But both my sisters hungered for much, much more.
Anna, my stepsister that was as dear to me as any sister, had been old enough to remember having lived an upper class lifestyle when her mother married my father, but she had been to young to remember the pains I and our stepmother had to endure to ensure we lived as nicely as we did now. We shielded my sisters from it. I ensured that we were never hungry, never to cold to get ill, and when there was something to celebrate, we could afford to buy a nice bottle of wine and a present to remember it.
But we were not upper class.
We would likely never again be upper class.
We were solidly in the middle class, working to afford our lifestyle, and if we were going to move up in society, then one of us would have to marry very well.
In the stores we owned, the second floors had been joined and served as our living quarters. The girls shared the larger room, stepmother had the room with the view of the town, and I had the room with access to the stairs so if anyone broke in, they would have to go past me first. Also, if I was working late as I often did, I wouldn’t disturb the girls if I came in to late.
All my money went to ensuring we maintained the lifestyle we had now while all extra money either when straight into paying off Father’s debts or into savings for the girls. If stepmother had a good month selling her hats, which happened once or twice a year when the big races happened, she would hire a local girl to come help her in the kitchen to lighten her load, but otherwise she cooked and cleaned everything herself with my sisters and myself helping with what we could.
We were okay.
If you asked me, we were doing well, very well.
But my sisters both wanted to return to the upper class lifestyle that only one could remember vaguely and the other recalled as well as any toddler could, both fantasizing and talking endlessly about. Their dream had always been to marry extremely well, and while anyone should aspire to marry better than their station...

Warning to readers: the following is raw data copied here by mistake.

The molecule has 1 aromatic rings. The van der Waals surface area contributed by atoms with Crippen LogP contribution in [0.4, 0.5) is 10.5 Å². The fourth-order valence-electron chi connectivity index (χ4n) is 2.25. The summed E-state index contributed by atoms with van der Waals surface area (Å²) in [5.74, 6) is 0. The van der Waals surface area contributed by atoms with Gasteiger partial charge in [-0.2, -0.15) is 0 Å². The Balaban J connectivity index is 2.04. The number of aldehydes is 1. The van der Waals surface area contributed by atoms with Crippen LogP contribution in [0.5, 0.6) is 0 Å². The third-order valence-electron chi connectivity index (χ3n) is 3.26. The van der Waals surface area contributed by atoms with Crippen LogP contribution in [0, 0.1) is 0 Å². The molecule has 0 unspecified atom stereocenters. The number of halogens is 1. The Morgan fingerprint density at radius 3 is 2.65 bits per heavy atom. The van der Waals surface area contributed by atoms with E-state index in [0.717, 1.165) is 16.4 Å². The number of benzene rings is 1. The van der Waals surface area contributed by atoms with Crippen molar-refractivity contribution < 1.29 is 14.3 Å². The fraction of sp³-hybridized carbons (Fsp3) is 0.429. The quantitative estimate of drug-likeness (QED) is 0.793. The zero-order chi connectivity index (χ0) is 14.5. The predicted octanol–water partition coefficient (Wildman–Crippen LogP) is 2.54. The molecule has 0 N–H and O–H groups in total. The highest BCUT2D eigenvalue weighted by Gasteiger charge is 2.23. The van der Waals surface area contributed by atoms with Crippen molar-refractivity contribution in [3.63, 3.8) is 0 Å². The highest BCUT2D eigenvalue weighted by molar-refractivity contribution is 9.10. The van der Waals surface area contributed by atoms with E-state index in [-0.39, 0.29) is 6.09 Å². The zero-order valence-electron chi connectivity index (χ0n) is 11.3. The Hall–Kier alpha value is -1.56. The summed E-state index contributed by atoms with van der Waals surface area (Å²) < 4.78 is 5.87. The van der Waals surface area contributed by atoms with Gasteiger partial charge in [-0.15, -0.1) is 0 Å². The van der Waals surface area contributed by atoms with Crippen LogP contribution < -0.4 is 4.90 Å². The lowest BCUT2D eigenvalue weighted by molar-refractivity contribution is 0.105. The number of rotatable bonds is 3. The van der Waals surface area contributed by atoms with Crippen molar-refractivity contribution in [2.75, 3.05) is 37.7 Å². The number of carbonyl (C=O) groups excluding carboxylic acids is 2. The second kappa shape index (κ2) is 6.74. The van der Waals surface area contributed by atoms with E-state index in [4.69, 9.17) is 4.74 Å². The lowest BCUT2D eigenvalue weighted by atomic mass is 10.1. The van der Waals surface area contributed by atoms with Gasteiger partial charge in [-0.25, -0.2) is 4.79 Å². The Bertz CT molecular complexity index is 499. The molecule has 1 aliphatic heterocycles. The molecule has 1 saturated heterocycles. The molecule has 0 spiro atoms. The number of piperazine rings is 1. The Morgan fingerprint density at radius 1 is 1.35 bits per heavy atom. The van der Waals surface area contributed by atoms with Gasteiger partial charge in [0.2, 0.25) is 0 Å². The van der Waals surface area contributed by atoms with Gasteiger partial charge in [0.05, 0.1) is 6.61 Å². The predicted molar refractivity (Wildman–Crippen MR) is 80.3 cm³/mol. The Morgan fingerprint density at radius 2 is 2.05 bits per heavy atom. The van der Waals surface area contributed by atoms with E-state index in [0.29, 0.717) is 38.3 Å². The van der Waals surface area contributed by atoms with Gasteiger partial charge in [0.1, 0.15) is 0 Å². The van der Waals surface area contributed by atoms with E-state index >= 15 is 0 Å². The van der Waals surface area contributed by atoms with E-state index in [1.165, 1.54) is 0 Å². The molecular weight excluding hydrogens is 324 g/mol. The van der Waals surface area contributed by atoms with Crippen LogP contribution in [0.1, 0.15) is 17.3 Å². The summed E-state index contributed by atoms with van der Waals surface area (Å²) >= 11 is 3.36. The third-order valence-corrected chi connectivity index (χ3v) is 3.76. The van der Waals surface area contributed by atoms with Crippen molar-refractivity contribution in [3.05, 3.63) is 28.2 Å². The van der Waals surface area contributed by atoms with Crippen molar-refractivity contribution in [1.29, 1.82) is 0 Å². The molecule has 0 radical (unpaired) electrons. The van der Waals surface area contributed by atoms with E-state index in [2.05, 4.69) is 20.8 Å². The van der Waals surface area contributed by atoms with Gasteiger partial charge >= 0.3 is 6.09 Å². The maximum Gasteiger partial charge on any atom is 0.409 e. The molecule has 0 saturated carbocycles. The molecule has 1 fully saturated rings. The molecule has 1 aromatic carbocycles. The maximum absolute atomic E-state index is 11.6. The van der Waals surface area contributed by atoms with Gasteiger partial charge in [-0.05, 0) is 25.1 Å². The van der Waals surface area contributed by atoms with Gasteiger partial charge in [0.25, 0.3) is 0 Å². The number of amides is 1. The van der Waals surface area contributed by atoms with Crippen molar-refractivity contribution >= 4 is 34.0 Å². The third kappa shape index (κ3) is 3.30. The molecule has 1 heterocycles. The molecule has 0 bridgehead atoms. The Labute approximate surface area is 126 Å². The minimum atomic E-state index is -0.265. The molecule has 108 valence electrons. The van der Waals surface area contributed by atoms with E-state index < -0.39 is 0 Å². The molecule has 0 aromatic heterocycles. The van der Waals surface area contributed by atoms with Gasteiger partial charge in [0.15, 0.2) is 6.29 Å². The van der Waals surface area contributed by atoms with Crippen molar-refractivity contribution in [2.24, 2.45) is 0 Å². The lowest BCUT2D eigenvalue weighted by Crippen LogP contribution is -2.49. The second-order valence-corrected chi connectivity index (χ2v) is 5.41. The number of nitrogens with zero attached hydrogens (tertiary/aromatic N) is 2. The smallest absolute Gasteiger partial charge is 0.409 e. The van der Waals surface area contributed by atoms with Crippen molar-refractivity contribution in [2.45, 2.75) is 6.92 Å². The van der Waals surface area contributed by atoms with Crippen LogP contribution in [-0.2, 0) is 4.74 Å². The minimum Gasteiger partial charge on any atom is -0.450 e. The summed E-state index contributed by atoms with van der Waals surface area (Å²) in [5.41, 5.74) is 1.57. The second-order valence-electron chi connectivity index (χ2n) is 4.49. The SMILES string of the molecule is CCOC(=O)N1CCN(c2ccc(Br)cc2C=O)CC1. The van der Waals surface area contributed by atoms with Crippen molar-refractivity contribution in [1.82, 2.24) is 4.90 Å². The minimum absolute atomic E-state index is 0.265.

I just wish they were a little bit more subtle about it.
I chewed on the end of the needle between my teeth as I eyed my sisters for a brief second before returning to my task, fitting a customer for a riding coat. The Duchess of Silvercreek was a usual customer of mine, one of several customers that my mother had worked for as well, and she was everything my sisters wanted to be.
Beautiful, elegant, born into a middle class family but married spectacularly well. She had a carriage that was a gift from the Queen Olivia, who she served as a bridesmaid to when she married the King fifteen years ago, and her horses were some of the most sought after mares in the kingdom to breed with. When the society pages were printed, her name was always mentioned at least once, and whomever she invited for tea was considered to be ‘in’ with the upper class.
And so my sisters were all over her every time they were aware she came in.
It wasn’t subtle either, and that was where I grew tired of their antics.
I loved my sisters, but they both completely lacked the refined manners of the aristocratic women I serviced. They were loud, aggressive, and as one of my customers said with a mixture of wistfulness and scorn -
But I knew the Duchess was one of few customers of mine that didn’t mind my sisters’ antics, so while I usually sent them off to help Marge, this time I stayed quiet as I worked. As long as they sat in their chairs, they were allowed to twitter away all they liked, and as that was exactly what they were doing – sitting, twittering, picking at the lopsided sewing they were working on – than they were fine.
I stood and took a step back, pulling the needle from between my lips as I looked over the Duchess. “Your Grace, if you would please,” I said with a twirl of my finger, the Duchess turning slowly so I could see her. “Quick walk to the window?” I asked, watching as she stepped down off the platform and walked to the window of my store, turning to come back toward me. After a critical once over, I flashed her a smile. “It’s done.”